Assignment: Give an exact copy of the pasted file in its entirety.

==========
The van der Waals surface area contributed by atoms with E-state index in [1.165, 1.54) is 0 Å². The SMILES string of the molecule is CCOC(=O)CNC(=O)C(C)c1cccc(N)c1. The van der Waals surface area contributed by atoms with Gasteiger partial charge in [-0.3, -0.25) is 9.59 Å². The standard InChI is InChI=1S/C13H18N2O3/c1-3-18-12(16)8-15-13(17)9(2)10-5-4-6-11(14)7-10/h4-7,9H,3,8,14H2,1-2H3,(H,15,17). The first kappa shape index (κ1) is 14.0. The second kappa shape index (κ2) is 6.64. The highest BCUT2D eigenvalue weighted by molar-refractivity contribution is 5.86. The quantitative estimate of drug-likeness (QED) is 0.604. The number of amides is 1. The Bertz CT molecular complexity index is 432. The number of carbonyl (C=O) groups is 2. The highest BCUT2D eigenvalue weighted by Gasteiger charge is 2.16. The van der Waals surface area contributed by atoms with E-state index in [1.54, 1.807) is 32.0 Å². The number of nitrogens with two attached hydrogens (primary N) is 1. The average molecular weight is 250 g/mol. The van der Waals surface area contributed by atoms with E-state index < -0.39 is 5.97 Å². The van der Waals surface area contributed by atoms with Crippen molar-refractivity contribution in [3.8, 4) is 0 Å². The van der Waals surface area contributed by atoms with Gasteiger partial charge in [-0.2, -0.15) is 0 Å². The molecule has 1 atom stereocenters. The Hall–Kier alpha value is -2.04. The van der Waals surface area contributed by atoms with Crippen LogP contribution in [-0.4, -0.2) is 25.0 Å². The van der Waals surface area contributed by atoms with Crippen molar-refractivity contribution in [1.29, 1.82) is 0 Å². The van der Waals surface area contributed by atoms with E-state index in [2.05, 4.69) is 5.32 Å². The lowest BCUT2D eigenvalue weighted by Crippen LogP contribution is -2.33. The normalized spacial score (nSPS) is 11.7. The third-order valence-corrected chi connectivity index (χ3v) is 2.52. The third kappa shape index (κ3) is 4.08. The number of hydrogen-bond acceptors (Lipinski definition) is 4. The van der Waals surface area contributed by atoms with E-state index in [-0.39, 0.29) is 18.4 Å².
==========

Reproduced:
The van der Waals surface area contributed by atoms with E-state index in [1.165, 1.54) is 0 Å². The SMILES string of the molecule is CCOC(=O)CNC(=O)C(C)c1cccc(N)c1. The van der Waals surface area contributed by atoms with Gasteiger partial charge in [-0.3, -0.25) is 9.59 Å². The standard InChI is InChI=1S/C13H18N2O3/c1-3-18-12(16)8-15-13(17)9(2)10-5-4-6-11(14)7-10/h4-7,9H,3,8,14H2,1-2H3,(H,15,17). The first kappa shape index (κ1) is 14.0. The second kappa shape index (κ2) is 6.64. The highest BCUT2D eigenvalue weighted by molar-refractivity contribution is 5.86. The quantitative estimate of drug-likeness (QED) is 0.604. The number of amides is 1. The Bertz CT molecular complexity index is 432. The number of carbonyl (C=O) groups is 2. The highest BCUT2D eigenvalue weighted by Gasteiger charge is 2.16. The van der Waals surface area contributed by atoms with E-state index in [1.54, 1.807) is 32.0 Å². The number of nitrogens with two attached hydrogens (primary N) is 1. The average molecular weight is 250 g/mol. The van der Waals surface area contributed by atoms with E-state index < -0.39 is 5.97 Å². The van der Waals surface area contributed by atoms with Crippen molar-refractivity contribution in [3.8, 4) is 0 Å². The van der Waals surface area contributed by atoms with Gasteiger partial charge in [-0.2, -0.15) is 0 Å². The molecule has 1 atom stereocenters. The Hall–Kier alpha value is -2.04. The van der Waals surface area contributed by atoms with Crippen LogP contribution in [-0.4, -0.2) is 25.0 Å². The van der Waals surface area contributed by atoms with Crippen molar-refractivity contribution in [1.29, 1.82) is 0 Å². The van der Waals surface area contributed by atoms with E-state index in [2.05, 4.69) is 5.32 Å². The lowest BCUT2D eigenvalue weighted by Crippen LogP contribution is -2.33. The normalized spacial score (nSPS) is 11.7. The third-order valence-corrected chi connectivity index (χ3v) is 2.52. The third kappa shape index (κ3) is 4.08. The number of hydrogen-bond acceptors (Lipinski definition) is 4. The van der Waals surface area contributed by atoms with E-state index in [-0.39, 0.29) is 18.4 Å².